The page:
A lot of you get your news through your Facebook feeds. You see an interesting story, click the link, and head to the website to read it. According to The New York Times, Facebook wants to eliminate the heading to the website part.
The New York Times says Facebook has been in talks with at least 6 media companies about hosting their content directly on Facebook instead of users having to click out. Some of the websites in talks to partner with Facebook include The New York Times, BuzzFeed and National Geographic.
It’s no secret that Facebook wants to make consuming content as seamless as possible. But, websites hosting their content directly on Facebook? This is going to be interesting.
Facebook is huge. There’s no denying that. With 1.4 billion users, Facebook attracts the attention of every website looking for traffic.
The New York Times says the obvious in their report. Having content directly hosted on Facebook “would represent a leap of faith for news organizations accustomed to keeping their readers within their own ecosystems, as well as accumulating valuable data on them.”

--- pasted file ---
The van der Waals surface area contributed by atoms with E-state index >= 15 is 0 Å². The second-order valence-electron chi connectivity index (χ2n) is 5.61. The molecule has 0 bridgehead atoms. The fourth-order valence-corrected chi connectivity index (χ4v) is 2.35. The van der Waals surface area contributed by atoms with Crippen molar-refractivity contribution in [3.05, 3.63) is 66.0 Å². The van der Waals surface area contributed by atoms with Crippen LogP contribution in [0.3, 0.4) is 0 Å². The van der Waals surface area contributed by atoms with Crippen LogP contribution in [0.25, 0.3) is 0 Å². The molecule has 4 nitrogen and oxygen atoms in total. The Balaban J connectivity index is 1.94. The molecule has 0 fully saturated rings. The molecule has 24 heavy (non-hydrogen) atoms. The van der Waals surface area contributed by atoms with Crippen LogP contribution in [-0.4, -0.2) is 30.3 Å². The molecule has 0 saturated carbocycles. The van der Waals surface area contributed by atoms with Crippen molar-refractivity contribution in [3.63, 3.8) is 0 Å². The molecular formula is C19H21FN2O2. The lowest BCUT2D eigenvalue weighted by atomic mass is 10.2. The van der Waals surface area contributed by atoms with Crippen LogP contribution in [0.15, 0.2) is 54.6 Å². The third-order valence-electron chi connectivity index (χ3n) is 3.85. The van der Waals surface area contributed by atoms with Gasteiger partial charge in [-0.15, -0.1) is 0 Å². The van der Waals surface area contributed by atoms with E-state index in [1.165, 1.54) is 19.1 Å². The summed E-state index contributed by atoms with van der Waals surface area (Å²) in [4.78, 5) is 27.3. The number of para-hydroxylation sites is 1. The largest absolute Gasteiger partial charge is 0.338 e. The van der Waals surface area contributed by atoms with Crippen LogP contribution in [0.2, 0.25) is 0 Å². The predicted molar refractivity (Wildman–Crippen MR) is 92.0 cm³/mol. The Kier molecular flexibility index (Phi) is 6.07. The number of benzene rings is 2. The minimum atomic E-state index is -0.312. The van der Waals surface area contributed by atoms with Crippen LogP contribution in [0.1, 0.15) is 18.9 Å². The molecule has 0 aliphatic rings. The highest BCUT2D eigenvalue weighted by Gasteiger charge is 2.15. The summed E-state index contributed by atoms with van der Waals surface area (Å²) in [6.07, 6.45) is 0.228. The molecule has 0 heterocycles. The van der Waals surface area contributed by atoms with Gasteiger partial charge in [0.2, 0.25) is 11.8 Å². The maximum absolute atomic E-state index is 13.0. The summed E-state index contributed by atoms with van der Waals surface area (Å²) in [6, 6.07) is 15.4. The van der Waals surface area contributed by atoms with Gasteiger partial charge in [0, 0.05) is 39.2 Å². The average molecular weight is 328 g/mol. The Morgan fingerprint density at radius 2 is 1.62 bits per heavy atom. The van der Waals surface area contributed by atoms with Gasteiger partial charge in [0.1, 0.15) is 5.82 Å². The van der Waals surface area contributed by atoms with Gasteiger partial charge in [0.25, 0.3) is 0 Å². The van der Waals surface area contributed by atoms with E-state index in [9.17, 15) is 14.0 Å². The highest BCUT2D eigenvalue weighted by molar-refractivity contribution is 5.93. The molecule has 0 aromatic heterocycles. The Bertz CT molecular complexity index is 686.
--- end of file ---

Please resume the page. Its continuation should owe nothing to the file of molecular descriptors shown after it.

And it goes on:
Then again, the initial partners are so big – they probably won’t see any significant traffic hit.
It all comes down to what Facebook has to offer besides eyeballs. Content hosted on their own website makes money. The report says Facebook is looking at ways for these partners to make money from advertising that would appear with the content.
Edward Kim, chief executive of analytics company SimpleReach summed it up in one sentence to The New York Times. “It really comes down to how Facebook structures this, and how they can ensure this is a win on both sides.”
This gets interesting when you think about native advertising and sponsored content. I doubt Facebook picks these kinds of articles up. But, that’s where a lot of websites are turning. Traditional advertising isn’t as good as it used to be. Users are increasingly ad blind.
One reason publishers might be on board with hosting on Facebook is due to drops in traffic for long-form articles. Video is the more popular form of content. Earlier this year, Facebook announced the number of video posts jumped 94% in the U.S. The company averages more than 1 billion video views a day. And, more than 50% of people in the U.S. go to Facebook each day to watch at least one video.
By hosting directly on Facebook, they guarantee eyes on long-form articles.
For users, it’s a win. Accessing great content quicker is always a plus. But, can Facebook make it worth it for publishers? That remains to be seen.